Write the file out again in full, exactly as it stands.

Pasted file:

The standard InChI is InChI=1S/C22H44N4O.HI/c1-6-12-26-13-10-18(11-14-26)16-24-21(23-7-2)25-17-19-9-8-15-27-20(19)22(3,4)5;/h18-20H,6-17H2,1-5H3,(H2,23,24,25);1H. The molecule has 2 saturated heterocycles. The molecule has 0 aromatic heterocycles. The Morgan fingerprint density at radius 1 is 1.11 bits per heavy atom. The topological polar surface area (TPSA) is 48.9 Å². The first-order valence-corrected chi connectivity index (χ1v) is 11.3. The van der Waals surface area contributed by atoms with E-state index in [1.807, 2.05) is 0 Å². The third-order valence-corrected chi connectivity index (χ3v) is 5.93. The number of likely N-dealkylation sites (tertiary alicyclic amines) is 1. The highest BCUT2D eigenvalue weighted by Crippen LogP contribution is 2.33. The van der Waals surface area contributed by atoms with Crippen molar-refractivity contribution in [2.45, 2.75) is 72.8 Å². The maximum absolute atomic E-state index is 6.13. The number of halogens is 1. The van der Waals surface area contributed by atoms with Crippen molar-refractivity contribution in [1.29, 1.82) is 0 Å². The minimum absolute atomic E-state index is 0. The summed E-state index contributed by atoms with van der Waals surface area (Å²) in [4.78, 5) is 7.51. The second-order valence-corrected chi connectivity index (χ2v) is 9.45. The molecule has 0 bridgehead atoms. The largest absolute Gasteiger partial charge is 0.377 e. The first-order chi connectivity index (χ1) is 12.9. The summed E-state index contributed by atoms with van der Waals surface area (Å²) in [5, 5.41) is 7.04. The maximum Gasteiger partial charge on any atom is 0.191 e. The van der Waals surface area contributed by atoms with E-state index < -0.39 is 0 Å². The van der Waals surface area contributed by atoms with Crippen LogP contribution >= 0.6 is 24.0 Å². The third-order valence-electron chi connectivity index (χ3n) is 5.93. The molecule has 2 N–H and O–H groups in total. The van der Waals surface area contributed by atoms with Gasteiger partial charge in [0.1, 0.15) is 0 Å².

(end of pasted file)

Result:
The standard InChI is InChI=1S/C22H44N4O.HI/c1-6-12-26-13-10-18(11-14-26)16-24-21(23-7-2)25-17-19-9-8-15-27-20(19)22(3,4)5;/h18-20H,6-17H2,1-5H3,(H2,23,24,25);1H. The molecule has 2 saturated heterocycles. The molecule has 0 aromatic heterocycles. The Morgan fingerprint density at radius 1 is 1.11 bits per heavy atom. The topological polar surface area (TPSA) is 48.9 Å². The first-order valence-corrected chi connectivity index (χ1v) is 11.3. The van der Waals surface area contributed by atoms with E-state index in [1.807, 2.05) is 0 Å². The third-order valence-corrected chi connectivity index (χ3v) is 5.93. The number of likely N-dealkylation sites (tertiary alicyclic amines) is 1. The highest BCUT2D eigenvalue weighted by Crippen LogP contribution is 2.33. The van der Waals surface area contributed by atoms with Crippen molar-refractivity contribution in [2.45, 2.75) is 72.8 Å². The maximum absolute atomic E-state index is 6.13. The number of halogens is 1. The van der Waals surface area contributed by atoms with Crippen molar-refractivity contribution in [1.29, 1.82) is 0 Å². The minimum absolute atomic E-state index is 0. The summed E-state index contributed by atoms with van der Waals surface area (Å²) in [4.78, 5) is 7.51. The second-order valence-corrected chi connectivity index (χ2v) is 9.45. The molecule has 0 bridgehead atoms. The largest absolute Gasteiger partial charge is 0.377 e. The first-order chi connectivity index (χ1) is 12.9. The summed E-state index contributed by atoms with van der Waals surface area (Å²) in [5, 5.41) is 7.04. The maximum Gasteiger partial charge on any atom is 0.191 e. The van der Waals surface area contributed by atoms with E-state index < -0.39 is 0 Å². The van der Waals surface area contributed by atoms with Crippen LogP contribution >= 0.6 is 24.0 Å². The third-order valence-electron chi connectivity index (χ3n) is 5.93. The molecule has 2 N–H and O–H groups in total. The van der Waals surface area contributed by atoms with Gasteiger partial charge in [0.1, 0.15) is 0 Å².